Some of our customers started asking us about GDPR, so we created a GDPR Compliance FAQ page to answer most questions. To those of you who haven’t heard about it, GDPR is the new European privacy regulation that will take affect on 25th of May 2018. The new set of rules is causing many companies to lose sleep also due to the recent Disney lawsuit and the lawsuit against Kiloo, maker of Subway Surfer. The first suit includes not just the company itself but also tech providers such as Kochava, Upsight and Unity.
This means that while the app companies are on the front, the technology companies behind them should also learn GDPR carefully. In the rest of the post, I’ll try to describe some of the key differences and explain what actions companies should consider. So lets jump into what’s new with the GDRP:
The price tag difference
One of the new aspects of GDPR is that it names a price for non-compliance – fines can reach up to €20M Or 4% of annual gross revenues – the greatest of the two. What this means for app companies is that they have a strong business case to invest money and effort in complying. For tech companies, it means that the level of liability will be pushed up. If tech companies were able to get a way with capping their liability at a $0.5M or $1M dollar, that will no longer be acceptable by the app companies.
US companies also on the hook
Another key difference is that GDPR makes it clear that as long as companies have users in EU, the rules apply to them regardless of their location. For US companies, this is a major difference as privacy rules in the US are less restrictive.
Everything is personal
One thing that the GDPR makes very clear is that all device identifiers including IDFA (Apple devices’ ID for advertising), GAID (Google’s advertising ID) and IP address are now considered personal data and any data stored with it in the same record should also be considered personal. This have been a gray area a few years ago but was getting less and less gray in recent years. With GDPR there is zero doubt about this. For app companies and, advertising companies and analytics companies this means that all data becomes personal and should be treated as such.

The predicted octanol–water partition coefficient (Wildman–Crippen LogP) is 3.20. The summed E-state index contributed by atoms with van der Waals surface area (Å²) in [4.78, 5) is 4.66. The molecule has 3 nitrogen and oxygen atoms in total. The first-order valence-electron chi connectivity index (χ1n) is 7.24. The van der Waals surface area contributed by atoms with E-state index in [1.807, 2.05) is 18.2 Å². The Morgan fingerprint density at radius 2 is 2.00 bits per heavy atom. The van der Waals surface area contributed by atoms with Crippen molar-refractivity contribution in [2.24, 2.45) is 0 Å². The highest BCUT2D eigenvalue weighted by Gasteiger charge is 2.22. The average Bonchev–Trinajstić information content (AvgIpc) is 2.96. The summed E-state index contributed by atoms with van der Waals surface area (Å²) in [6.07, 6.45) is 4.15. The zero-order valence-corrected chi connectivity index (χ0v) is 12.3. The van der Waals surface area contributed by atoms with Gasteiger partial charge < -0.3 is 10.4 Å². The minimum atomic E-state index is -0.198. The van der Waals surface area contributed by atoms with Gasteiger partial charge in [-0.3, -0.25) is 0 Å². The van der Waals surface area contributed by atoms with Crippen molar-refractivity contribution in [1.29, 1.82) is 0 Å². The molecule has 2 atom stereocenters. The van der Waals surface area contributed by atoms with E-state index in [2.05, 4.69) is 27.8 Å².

Encrypting and protecting and documenting data transactions
Another requirement that GDPR makes more clear is the need to encrypt and protect personal data as well as document any transaction in which encryption was not possible. This is not a new requirement but since all data is considered personal now it becomes a requirement for each company and each piece of data. Here is an example of one process that is likely to change for App companies and has already affected some of the tech providers. In the past, companies used Facebook’s highly effective lookalike modeling service by creating custom audiences based on divide identifiers. The practice of exporting a CSV file from you analytics or attribution platform, storing it in your personal computer and uploading it to Facebook is now considered a non-encrypted transaction that has to be documented. Not many app companies will want to cumbersome their process with the documentation requirement and so some of the attribution companies have responded with audience builder tools that make this transaction encrypted.
Is your data coming to US for business or pleasure
Another area that app companies and tech companies serving them should be aware of is the transfer of information outside the EU and specifically to US. This has been a key topic for previous legislation but the requirements became stricter with GDPR. This topic is known as cross border transfer. In a nut shell, EU knows that US is more liberal when it comes to privacy and specifically in the Federal’s government ability to force companies hand in providing private data. One example of the FBI power over companies was last year when Apple confronted the FBI and refused to help them crack an iPhone. While Apple stood up to the FBI, very few companies will risk disobeying a court order.